Today’s Honolulu Advertiser carried a front-page story by Lynda Arakawa about a new wave of migrant labor coming ashore in Hawai‘i: Hotel workers from the Philippines. And this is happening on the 100th anniversary of Filipino immigration to Hawai‘i.
Twenty-five workers from the Philippines arrived at Kona International Airport yesterday in what could foreshadow a new mini-wave of immigrant labor to the Islands.
The Fairmont Orchid Hawaii arranged with the U.S. Labor Department to bring up to 45 Filipinos here on seasonal work visas through August to help staff the hotel in the face of the nation’s tightest labor market.
A handful of other hotels have also inquired about the process as they are having trouble filling jobs with the state’s unemployment rate at 2.1 percent [emphasis added].
“We’ve done everything we possibly can (to find workers) here on the Big Island and the state,” said Fairmont Orchid general manager Ian Pullan. “And we just have not been able to fill the number of vacancies that we’ve had.”
The arrival of Filipinos to work in hotels comes on the 100th anniversary of Filipino immigration to Hawai’i. In 1906 a group of 15 Filipinos was recruited by the Hawaii Sugar Planters Association to work at the Ola’a Plantation on the Big Island.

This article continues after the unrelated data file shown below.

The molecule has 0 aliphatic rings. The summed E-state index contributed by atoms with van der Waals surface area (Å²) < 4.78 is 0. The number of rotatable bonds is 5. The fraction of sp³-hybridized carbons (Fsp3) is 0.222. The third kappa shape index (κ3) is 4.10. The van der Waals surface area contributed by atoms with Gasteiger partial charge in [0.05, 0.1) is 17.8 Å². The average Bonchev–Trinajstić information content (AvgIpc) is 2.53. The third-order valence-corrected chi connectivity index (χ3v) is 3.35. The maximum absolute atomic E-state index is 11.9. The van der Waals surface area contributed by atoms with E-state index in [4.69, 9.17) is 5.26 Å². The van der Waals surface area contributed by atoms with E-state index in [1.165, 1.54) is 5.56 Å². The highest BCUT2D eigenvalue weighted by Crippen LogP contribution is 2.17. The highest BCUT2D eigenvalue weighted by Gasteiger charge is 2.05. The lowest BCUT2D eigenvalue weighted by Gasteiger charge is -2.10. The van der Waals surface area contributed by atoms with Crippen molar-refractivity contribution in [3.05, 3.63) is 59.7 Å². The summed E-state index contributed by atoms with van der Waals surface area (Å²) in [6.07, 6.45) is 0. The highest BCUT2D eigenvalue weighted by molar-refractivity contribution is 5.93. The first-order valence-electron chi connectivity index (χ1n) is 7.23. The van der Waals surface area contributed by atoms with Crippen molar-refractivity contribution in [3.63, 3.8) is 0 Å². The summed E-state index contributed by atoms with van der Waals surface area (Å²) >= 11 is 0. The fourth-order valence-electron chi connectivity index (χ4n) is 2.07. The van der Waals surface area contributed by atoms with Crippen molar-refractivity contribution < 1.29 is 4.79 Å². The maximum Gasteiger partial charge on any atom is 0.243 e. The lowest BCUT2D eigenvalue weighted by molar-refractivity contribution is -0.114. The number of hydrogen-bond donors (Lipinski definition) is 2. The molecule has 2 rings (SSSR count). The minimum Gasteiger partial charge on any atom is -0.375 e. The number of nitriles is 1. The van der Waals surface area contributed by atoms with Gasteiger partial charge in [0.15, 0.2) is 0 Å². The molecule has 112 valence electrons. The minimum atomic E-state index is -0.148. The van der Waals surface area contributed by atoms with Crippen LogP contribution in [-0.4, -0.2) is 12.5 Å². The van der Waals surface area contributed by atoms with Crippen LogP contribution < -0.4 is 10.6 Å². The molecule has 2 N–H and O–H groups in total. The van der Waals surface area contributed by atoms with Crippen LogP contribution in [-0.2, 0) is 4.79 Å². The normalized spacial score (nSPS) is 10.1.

The government approved Fairmont’s plan when it determined there was a shortage of American workers for the hotel jobs and that the immigrants would have adequate housing.
The Fairmont is bringing over Filipino workers who are relatives of hotel employees with whom they can stay, Pullan said. He said 25 workers arrived in Kona yesterday, and the hotel is interviewing candidates in the Philippines for 20 more positions. The 45 positions include housekeepers, kitchen helpers, cooks and dining room attendants.
The seasonal work visas expire Aug. 15, but Fairmont may reapply to extend their stay.
This is the first case of seasonal work visas for a Hawai’i hotel, said James Hardway, a spokesman for the state Department of Labor and Industrial Relations….
Seasonal work visas are usually given for white-collar jobs such as teachers, doctors or in the technology sector but have also been given for agricultural workers, Hardway said.
The immigrant workers will be given the same wages and benefits as current employees in the same positions. That ranges from about $13 to $18 an hour for the non-tipped workers, said Wallace Ishibashi Jr., a union representative.
The ILWU Local 142, which represents employees at the Fairmont Orchid, has worked with the hotel on the seasonal work visa program and supports it, Ishibashi said. One of the union’s concerns is making sure local workers have job opportunities, but the state’s low unemployment rate has made it difficult to recruit despite the hotels’ best efforts, he said.
“It’s not that we’re not trying to hire local people,” Ishibashi said, adding that drug test failures are another stumbling block.